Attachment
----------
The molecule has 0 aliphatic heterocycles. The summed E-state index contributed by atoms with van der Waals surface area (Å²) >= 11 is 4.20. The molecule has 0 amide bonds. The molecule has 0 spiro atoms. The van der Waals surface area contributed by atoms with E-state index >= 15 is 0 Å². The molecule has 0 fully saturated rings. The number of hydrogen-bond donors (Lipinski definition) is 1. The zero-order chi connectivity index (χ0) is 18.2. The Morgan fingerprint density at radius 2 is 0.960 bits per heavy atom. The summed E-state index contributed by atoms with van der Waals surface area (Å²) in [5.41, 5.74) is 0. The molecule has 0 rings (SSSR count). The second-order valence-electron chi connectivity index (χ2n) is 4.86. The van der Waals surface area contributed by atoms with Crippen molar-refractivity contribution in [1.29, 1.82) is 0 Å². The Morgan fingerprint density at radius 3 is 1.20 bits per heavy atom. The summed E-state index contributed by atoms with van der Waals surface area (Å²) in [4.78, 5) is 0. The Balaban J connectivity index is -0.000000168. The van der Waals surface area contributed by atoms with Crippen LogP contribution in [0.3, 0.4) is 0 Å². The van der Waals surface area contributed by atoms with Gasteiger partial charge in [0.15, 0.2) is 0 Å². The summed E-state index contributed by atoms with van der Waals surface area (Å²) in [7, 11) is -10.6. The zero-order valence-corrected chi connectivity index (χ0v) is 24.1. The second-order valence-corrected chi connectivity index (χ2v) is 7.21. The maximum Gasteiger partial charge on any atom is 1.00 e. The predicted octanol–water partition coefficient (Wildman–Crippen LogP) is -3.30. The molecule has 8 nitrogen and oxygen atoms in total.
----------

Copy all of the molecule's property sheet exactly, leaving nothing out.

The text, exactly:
The molecule has 0 aliphatic heterocycles. The summed E-state index contributed by atoms with van der Waals surface area (Å²) >= 11 is 4.20. The molecule has 0 amide bonds. The molecule has 0 spiro atoms. The van der Waals surface area contributed by atoms with E-state index >= 15 is 0 Å². The molecule has 0 fully saturated rings. The number of hydrogen-bond donors (Lipinski definition) is 1. The zero-order chi connectivity index (χ0) is 18.2. The Morgan fingerprint density at radius 2 is 0.960 bits per heavy atom. The summed E-state index contributed by atoms with van der Waals surface area (Å²) in [5.41, 5.74) is 0. The molecule has 0 rings (SSSR count). The second-order valence-electron chi connectivity index (χ2n) is 4.86. The van der Waals surface area contributed by atoms with Crippen molar-refractivity contribution in [1.29, 1.82) is 0 Å². The Morgan fingerprint density at radius 3 is 1.20 bits per heavy atom. The summed E-state index contributed by atoms with van der Waals surface area (Å²) in [4.78, 5) is 0. The Balaban J connectivity index is -0.000000168. The van der Waals surface area contributed by atoms with Crippen LogP contribution in [0.3, 0.4) is 0 Å². The van der Waals surface area contributed by atoms with Gasteiger partial charge in [0.15, 0.2) is 0 Å². The summed E-state index contributed by atoms with van der Waals surface area (Å²) in [7, 11) is -10.6. The zero-order valence-corrected chi connectivity index (χ0v) is 24.1. The second-order valence-corrected chi connectivity index (χ2v) is 7.21. The maximum Gasteiger partial charge on any atom is 1.00 e. The predicted octanol–water partition coefficient (Wildman–Crippen LogP) is -3.30. The molecule has 8 nitrogen and oxygen atoms in total.